On behalf of the Confederation of Canadian Unions (CCU), the largest affiliation of independent unions in the country, I am urging you to reform the labour laws in your province to move to a condensed, four-day workweek.
In the wake of the COVID-19 pandemic, businesses throughout the country have taken enormous steps to ensure the safety of their employees and customers. Now governments must do the same for all workers throughout the country to minimize contact time between individuals (both at work, and daily travel to and from work) and defeat COVID-19 once and for all.
The four-day workweek actually isn’t a new idea. As far back as the 1970s, economists and sociologists pondered a near future where Friday would be part of the weekend, and workers could spend more time with family and friends or undertake activities to learn and improve themselves.
Working from home and telecommuting have made an enormous difference in combating the COVID-19 epidemic and saving potentially tens of thousands of lives. But even this isn’t enough. Condensing the workweek into four days is the next step to fight this deadly illness.
There are other benefits. Large corporations like Microsoft Japan began trials of a four-day workweek last year, and it led to happier workers, fewer electricity and workplace costs, more efficient meetings and higher rates of productivity. Not surprisingly, Microsoft Japan decided to permanently adopt the policy.
Similar experiments and studies show that workers are more productive during a four-day workweek, which is why in addition to Microsoft, a large number of other corporations throughout the western world are moving to adopt the policy as well. And if businesses can make this move while maintaining production and workflow, why can’t all workplaces in both the public and private sectors move to a four-day workweek and enjoy the same benefits?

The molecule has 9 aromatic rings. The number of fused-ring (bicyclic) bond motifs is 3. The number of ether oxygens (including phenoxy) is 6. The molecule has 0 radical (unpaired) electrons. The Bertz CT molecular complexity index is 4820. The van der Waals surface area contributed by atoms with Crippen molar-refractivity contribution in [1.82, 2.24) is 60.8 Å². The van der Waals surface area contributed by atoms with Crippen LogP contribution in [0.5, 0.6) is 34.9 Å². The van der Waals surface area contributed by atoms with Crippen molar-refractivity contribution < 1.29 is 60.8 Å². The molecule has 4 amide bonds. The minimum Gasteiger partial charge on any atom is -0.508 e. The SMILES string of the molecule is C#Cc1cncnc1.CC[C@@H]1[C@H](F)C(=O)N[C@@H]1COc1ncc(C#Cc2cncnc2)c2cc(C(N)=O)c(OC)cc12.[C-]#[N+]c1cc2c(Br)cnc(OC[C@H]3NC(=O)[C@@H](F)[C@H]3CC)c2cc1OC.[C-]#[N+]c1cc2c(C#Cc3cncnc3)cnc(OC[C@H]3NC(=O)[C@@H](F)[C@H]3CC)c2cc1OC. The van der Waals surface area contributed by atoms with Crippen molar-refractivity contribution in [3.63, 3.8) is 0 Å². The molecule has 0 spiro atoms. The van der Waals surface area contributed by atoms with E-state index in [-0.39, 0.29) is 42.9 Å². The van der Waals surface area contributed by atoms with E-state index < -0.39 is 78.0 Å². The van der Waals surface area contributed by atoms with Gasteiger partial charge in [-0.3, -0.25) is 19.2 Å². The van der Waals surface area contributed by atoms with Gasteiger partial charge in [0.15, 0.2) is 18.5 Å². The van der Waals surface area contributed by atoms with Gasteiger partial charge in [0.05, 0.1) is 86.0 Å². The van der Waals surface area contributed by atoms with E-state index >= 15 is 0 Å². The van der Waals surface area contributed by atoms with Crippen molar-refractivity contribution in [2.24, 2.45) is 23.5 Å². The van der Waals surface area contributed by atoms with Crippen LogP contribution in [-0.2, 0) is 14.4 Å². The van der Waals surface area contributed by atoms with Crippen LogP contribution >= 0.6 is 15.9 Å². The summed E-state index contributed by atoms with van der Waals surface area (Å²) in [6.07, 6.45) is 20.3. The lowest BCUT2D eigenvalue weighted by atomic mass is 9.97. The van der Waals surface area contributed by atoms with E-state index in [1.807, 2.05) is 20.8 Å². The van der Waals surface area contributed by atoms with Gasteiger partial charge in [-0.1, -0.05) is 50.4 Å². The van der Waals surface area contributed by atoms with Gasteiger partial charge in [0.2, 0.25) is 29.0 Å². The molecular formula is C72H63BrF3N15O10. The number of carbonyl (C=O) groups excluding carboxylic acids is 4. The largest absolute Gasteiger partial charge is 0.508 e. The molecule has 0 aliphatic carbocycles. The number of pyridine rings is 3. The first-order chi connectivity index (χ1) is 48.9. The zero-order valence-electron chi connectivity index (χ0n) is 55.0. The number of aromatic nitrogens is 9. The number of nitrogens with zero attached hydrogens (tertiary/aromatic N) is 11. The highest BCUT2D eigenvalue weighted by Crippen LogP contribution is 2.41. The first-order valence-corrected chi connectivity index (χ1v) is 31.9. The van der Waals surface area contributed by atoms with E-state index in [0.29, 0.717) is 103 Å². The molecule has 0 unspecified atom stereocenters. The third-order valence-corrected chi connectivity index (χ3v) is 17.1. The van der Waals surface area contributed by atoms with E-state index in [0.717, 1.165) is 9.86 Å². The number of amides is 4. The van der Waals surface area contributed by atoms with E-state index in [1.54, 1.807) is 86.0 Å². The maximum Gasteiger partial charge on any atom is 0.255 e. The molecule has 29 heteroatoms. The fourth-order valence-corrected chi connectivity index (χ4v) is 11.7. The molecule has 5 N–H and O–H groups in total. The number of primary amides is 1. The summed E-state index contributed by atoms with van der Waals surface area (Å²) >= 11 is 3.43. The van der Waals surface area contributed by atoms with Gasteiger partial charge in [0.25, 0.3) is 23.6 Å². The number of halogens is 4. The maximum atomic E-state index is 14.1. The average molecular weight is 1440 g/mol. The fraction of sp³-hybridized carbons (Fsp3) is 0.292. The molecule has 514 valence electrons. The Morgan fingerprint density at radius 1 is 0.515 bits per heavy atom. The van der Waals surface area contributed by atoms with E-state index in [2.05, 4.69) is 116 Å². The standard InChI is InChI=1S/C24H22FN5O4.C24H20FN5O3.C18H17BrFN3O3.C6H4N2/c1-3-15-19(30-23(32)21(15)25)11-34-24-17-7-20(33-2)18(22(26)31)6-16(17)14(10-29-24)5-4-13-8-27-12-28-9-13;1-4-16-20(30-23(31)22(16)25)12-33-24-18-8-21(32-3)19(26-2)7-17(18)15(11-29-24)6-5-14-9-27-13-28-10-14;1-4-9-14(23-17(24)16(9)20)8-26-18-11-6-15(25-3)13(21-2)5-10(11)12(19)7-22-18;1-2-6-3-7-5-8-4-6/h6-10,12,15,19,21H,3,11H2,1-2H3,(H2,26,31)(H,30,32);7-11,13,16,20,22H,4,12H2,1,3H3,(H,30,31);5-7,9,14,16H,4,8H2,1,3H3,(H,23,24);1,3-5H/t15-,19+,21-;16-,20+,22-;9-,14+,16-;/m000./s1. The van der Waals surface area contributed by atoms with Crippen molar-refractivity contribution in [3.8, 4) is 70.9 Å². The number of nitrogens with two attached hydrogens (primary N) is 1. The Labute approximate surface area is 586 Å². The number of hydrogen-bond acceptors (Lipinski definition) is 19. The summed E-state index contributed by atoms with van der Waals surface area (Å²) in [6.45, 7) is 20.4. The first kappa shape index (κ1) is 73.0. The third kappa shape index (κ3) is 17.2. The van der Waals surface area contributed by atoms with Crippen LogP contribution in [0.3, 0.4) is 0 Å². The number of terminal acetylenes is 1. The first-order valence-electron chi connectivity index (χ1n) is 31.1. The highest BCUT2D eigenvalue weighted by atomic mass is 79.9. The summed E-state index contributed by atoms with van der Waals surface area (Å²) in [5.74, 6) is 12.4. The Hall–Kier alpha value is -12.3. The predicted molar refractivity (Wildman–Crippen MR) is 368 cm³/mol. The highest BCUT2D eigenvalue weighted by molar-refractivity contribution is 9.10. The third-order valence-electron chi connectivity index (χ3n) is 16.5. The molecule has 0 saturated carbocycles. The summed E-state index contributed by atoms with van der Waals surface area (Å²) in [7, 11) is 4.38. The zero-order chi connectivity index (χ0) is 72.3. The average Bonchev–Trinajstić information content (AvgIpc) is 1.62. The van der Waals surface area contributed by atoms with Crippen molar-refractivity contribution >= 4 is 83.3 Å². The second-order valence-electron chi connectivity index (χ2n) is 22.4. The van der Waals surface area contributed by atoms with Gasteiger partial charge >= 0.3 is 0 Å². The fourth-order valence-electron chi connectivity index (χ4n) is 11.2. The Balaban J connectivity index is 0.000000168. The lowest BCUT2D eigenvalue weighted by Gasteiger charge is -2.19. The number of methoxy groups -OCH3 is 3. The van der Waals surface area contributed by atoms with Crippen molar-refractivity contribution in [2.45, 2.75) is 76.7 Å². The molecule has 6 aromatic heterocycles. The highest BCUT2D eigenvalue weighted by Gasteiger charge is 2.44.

Perhaps the most surprising aspect of the idea is the level of support is has already garnered. It’s extremely rare that policies this important earn universal backing from across the political spectrum, yet if you scan newspapers and online news sites from throughout Canada, you’ll read from a wide range of journalists, commentators, economists and political scientists glowing reviews and articles about the benefits of a four-day workweek.
It’s no wonder that an increasing number of Canadians are supporting the idea. A June 2018 Angus Reid poll showed that 68% agreed with moving to a condensed four-day workweek while maintaining 40 hours of work. Another study from 2019 by Citrix showed that 80% of office workers in Canada would take a four-day workweek if they could.
There is also a large amount of research going back decades illustrating that the traditional five-day workweek is actually detrimental to our mental and physical health, and results in high stress levels, fatigue, low motivation and job satisfaction, poor sleep and higher rates of cardiovascular disease.
Add the COVID-19 health crisis to this, and the reduced contact time from a condensed, four-day workweek will literally become a lifesaver for potentially tens of thousands of Canadians.
Most Canadian workers have been on a five-day workweek since well before World War II. We are now in the third decade of the 21st century and facing a major medical, social and economic crisis with COVID-19. It’s time we take the next step in battling this deadly illness, save lives, and create a condensed, four-day workweek for all workers in Canada.
If you have any questions or would like to discuss this further, please do not hesitate to contact me. I look forward to hearing from you.
President, Confederation of Canadian Unions